12-year-old wins $35,753 in king mackerel tournament

king mackerel

Young angler captained himself in the Fall Brawl king mackerel tournament

King mackerel tournaments at the Ocean Isle Fishing Center are a family affair. Rube, the patriarch of the McMullan family, always serves as the  weighmaster, while his sons Brant and Barrett, along with their wives Amy and Stephanie, all help organize and provide logistical support while also competing.

This past weekend at the Fall Brawl, the next generation of fishing talent showed up and made his presence known.

Brayden McMullan, who generally fishes with his parents, had been begging them for a month to allow him to enter his 18-foot Penncraft, the “King Slinga,” in this edition of the Fall Brawl, where the winning fish is generally caught right off the beach. His parents Amy and Brant discussed at length whether their 12-year-old son could do this.

Growing up on the water, Brayden can handle a small boat better than most adults. But being concerned parents, they couldn’t just turn a blind eye to the possible dangers. They finally made the decision that he could, so long as a responsible adult would be on board in case anything went wrong.

Brayden was confident that he could not only fish in the tournament, but also be competitive. After all, he and his dad had just weighed the fifth-place fish in the Rumble in the Jungle, just two weeks earlier. One of his dad’s friends agreed to go, and their plan was in place.

Young angler caught the king mackerel about 2 miles off the beach

Unfortunately, his first plan did not come to fruition. The adult scheduled to be on board as a “supervisory mate” had to back out at the last minute. Brayden’s hopes were dashed, but only momentarily. Scott Schmitt was manning the Yamaha trailer at the event and agreed to step in. Only if something went wrong would Schmitt take control of the boat. Otherwise, everything was up to the youngster.

Out of 334 boats, the “King Slinga” was second to last to enter. Brant and Amy sponsored their son’s entry. He used his own money to enter a single calcutta of his choice — the Small Boat calcutta.

On tournament morning, Brant took his own boat offshore to survey the scene. Finding the ocean calm, Brayden had his final approval. With bait in the livewell, Brayden and Scott ran 2  miles off the beach and started trolling. Brayden made some moves over the next few hours and caught two small fish. At his last stop, right after putting baits out, he noticed his double pogy rig getting nervous. As the baits tried to swim past the boat, he caught the silhouette of a king mackerel for just a second.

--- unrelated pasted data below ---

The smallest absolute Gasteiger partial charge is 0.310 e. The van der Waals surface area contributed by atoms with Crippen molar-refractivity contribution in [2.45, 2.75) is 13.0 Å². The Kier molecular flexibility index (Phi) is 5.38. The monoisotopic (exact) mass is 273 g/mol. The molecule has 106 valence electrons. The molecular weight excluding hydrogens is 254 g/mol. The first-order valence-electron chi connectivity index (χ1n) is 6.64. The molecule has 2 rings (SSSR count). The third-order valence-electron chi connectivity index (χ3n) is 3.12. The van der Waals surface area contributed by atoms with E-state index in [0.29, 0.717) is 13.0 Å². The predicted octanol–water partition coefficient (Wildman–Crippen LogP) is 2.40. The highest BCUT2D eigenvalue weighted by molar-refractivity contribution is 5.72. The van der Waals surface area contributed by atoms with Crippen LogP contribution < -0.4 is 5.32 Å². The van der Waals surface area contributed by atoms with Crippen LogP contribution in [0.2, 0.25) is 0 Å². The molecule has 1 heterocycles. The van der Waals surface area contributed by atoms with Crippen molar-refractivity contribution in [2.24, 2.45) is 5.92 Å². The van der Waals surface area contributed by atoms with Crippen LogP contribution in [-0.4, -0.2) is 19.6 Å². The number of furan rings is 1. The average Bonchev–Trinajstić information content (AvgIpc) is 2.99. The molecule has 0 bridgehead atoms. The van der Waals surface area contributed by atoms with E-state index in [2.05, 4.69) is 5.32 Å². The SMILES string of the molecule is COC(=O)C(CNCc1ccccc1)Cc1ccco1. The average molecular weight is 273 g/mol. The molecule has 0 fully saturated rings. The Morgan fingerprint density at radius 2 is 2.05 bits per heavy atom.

King weighed 52 pounds

Then it happened. The big mackerel turned through the spread and bit a bluefish, then peeled off. Brayden said the first run was almost 450 yards, exposing the spool bar on his Shimano Torium 30. Scott took the helm as Brayden battled the fish, which made a shorter run, then circled the boat. Once Brayden saw what he was dealing with, he called for the gaff. Scott grabbed it and sunk it home from the bow.

Knowing he had just caught a monster, Brayden called his dad. When Brant could finally make out what his excited son was saying, he realized what was going on. By then, the fish was on its way back to the dock and the scales, iced down in a kingfish bag.

The dock scene was pandemonium. The big fish weighed 52 pounds exactly. Brayden had a brief scare at Sunday’s weigh-in when a 49+ pounder hit the dock. But his lead held up, making him the Fall Brawl champion. His fish was not only this year’s biggest, but also the second-biggest in the tournament’s 20-year history.

The young angler won the trophy, a check for $35,753 (which he says he plans to save “at least half of), and also won a side bet with his buddies who had to wash his boat for him. Welcome to tournament fishing Brayden!

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